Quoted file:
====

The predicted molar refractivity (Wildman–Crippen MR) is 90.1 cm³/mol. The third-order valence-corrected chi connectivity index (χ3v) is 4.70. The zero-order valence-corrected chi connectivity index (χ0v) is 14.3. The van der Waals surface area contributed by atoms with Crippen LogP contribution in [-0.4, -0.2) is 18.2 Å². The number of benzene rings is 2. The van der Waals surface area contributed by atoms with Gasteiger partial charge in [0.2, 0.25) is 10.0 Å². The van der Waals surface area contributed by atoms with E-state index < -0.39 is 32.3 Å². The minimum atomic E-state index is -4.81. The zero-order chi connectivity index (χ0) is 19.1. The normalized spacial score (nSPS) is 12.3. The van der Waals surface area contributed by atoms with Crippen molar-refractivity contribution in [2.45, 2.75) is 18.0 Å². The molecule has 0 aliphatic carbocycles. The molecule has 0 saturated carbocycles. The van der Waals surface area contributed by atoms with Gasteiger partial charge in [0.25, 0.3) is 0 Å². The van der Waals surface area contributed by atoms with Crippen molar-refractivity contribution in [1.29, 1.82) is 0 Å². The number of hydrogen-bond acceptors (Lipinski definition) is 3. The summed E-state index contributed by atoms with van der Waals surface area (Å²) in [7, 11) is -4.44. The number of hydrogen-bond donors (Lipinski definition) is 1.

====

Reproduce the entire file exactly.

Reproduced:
The predicted molar refractivity (Wildman–Crippen MR) is 90.1 cm³/mol. The third-order valence-corrected chi connectivity index (χ3v) is 4.70. The zero-order valence-corrected chi connectivity index (χ0v) is 14.3. The van der Waals surface area contributed by atoms with Crippen LogP contribution in [-0.4, -0.2) is 18.2 Å². The number of benzene rings is 2. The van der Waals surface area contributed by atoms with Gasteiger partial charge in [0.2, 0.25) is 10.0 Å². The van der Waals surface area contributed by atoms with E-state index < -0.39 is 32.3 Å². The minimum atomic E-state index is -4.81. The zero-order chi connectivity index (χ0) is 19.1. The normalized spacial score (nSPS) is 12.3. The van der Waals surface area contributed by atoms with Crippen molar-refractivity contribution in [2.45, 2.75) is 18.0 Å². The molecule has 0 aliphatic carbocycles. The molecule has 0 saturated carbocycles. The van der Waals surface area contributed by atoms with Gasteiger partial charge in [0.25, 0.3) is 0 Å². The van der Waals surface area contributed by atoms with Crippen molar-refractivity contribution in [1.29, 1.82) is 0 Å². The number of hydrogen-bond acceptors (Lipinski definition) is 3. The summed E-state index contributed by atoms with van der Waals surface area (Å²) in [7, 11) is -4.44. The number of hydrogen-bond donors (Lipinski definition) is 1.